Turn any bike into an e-bike with UrbanX’s drop-in wheel

March 20, 2017 by  
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Are you intrigued by electric bicycles but already own a regular bike? UrbanX created a drop-in wheel that can turn almost any old bicycle into a cool e-bike. The wheel only takes around one minute to install and boasts an impressive range of 30 miles on a single charge. The UrbanX bike wheel simplifies e-bikes: add their wheel and you’re good to go. The product adds an additional 15 pounds to a bike, which isn’t as heavy or clunky as some electric bikes can be. The company behind the product offers the wheel in six sizes; they say it will fit 99 percent of bikes. Their compact battery charges in an hour and a half. Related: Juicer electric bikes bridge dorky environmentalism and cool-guy style https://www.kickstarter.com/projects/934648866/urbanx-convert-any-bike-to-an-electric-bike-in-60/description The company offers a 240 watt motor and a 350 watt motor. The 240W motor’s top speed is 15 miles per hour (mph) while the 350W motor’s top speed is 20mph. Bikers can also pedal as normal; UrbanX includes a three level pedal assist system that can be switched via an app. UrbanX says their product “works smarter, not harder by using an algorithm to ensure 100 percent of motor output is utilized to power your ride.” They came up with their patent-pending Sinus Algorithm Controlling System to boost the battery and motor’s efficiency. UrbanX isn’t the first company to come out with such a product; GeoOrbital also recently unveiled a bike wheel that converts bicycles into e-bikes within 60 seconds. The look of the two wheels are quite different, and UrbanX’s 240W motor wheel is much less expensive than GeoOrbital’s wheel. To help bring their product to market, UrbanX also turned to crowdfunding . With over 30 days to go, they’ve raised more than double their initial goal of $50,000 on Kickstarter . The limited early bird prices for the tires start at $299. UrbanX ambitiously says they’ll be delivering the wheels this summer. Via TreeHugger Images via UrbanX Electric Wheel Facebook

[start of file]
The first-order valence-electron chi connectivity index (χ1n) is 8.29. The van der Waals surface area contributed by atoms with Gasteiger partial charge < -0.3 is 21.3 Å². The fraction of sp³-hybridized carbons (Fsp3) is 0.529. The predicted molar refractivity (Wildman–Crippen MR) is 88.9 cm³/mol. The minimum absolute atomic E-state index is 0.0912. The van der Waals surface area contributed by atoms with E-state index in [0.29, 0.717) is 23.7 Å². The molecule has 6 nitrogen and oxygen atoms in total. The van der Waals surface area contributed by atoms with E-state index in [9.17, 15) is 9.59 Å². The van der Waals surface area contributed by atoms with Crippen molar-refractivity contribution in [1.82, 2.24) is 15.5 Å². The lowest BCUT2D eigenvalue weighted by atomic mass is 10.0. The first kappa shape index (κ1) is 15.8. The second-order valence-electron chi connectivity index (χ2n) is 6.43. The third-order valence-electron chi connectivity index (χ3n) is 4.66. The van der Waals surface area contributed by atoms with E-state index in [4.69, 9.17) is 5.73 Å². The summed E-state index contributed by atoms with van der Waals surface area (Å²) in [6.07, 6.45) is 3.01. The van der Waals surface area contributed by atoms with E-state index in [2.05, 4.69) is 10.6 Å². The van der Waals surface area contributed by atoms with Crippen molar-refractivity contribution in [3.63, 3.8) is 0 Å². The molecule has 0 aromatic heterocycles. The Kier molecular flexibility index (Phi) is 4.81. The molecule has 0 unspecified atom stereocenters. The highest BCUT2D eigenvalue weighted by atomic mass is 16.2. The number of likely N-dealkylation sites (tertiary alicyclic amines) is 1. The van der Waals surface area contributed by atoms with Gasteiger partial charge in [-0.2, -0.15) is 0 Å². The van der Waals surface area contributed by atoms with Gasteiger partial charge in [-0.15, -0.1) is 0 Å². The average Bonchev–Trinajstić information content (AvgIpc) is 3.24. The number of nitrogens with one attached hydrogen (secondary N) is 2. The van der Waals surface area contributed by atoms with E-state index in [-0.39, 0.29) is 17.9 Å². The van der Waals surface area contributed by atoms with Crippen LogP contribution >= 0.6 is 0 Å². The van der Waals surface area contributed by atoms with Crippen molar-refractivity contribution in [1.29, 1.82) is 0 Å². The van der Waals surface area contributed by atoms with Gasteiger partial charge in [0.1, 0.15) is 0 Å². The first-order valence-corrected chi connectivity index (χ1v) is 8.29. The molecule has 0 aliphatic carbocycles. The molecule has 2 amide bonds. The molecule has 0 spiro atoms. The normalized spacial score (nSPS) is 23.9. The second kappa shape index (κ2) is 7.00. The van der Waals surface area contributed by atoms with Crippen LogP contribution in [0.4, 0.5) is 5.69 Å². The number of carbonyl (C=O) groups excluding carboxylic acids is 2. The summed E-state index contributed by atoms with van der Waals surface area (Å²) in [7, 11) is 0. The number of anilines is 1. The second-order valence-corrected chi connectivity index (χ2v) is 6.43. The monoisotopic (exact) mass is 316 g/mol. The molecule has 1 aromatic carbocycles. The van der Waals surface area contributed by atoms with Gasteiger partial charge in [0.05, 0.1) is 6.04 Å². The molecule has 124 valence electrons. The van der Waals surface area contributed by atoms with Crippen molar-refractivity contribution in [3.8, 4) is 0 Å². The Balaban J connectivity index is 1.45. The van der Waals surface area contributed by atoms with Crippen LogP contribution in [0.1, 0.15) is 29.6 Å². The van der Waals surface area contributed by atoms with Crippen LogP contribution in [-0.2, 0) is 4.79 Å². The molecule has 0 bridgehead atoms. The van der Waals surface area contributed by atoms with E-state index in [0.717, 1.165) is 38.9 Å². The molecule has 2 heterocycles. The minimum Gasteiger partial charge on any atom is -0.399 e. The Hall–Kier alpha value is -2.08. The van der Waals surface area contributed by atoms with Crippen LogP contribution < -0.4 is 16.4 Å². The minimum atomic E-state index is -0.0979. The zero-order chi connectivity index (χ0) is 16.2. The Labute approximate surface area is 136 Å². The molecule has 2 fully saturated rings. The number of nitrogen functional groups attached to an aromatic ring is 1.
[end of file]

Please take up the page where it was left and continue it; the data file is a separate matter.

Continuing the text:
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Turn any bike into an e-bike with UrbanX’s drop-in wheel

Beautiful P+R building can house hundreds of bicycles in the Netherlands

March 20, 2017 by  
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Park and ride buildings aren’t often beautiful, but this recently completed facility in Zutphen is a stunning exception. MoederscheimMoonen Architects created the stylish P+R facility near a railway station in the Netherlands’ Noorderhaven district. Built to reference the town’s industrial past, the contemporary building accommodates 375 parking spaces and has spots for over 600 bicycles . Located next to the town’s train station, the unique park and ride structure pays homage to the town’s historic warehouses and traditional industries through its design and choice of materials. One side of the building features a large gabled facade with wooden shutters to mimic the appearance of a factory warehouse. On the other side of the building are two helix-shaped ramps that hide the car’s vertical transport with a sculptural design. In a nod to the nearby steel bridge over the River IJssel, the structure is mounted on a series of “playfully positioned” galvanized columns. Related: Corridor-free high school in the Netherlands bathes students in natural light Ample natural light and ventilation passes through the building due to the slatted facade. The wooden slats were installed at different angles and combined with strips of red steel to create a playful and dynamic appearance. Vertical LED strips illuminate the building at night. + MoederscheimMoonen Architects Images by Harry Noback (HN) and Bart van Hoek (BvH)

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Beautiful P+R building can house hundreds of bicycles in the Netherlands

Breathtaking seaside hotel in Thailand practices radical reuse, grows 100% of its produce

March 20, 2017 by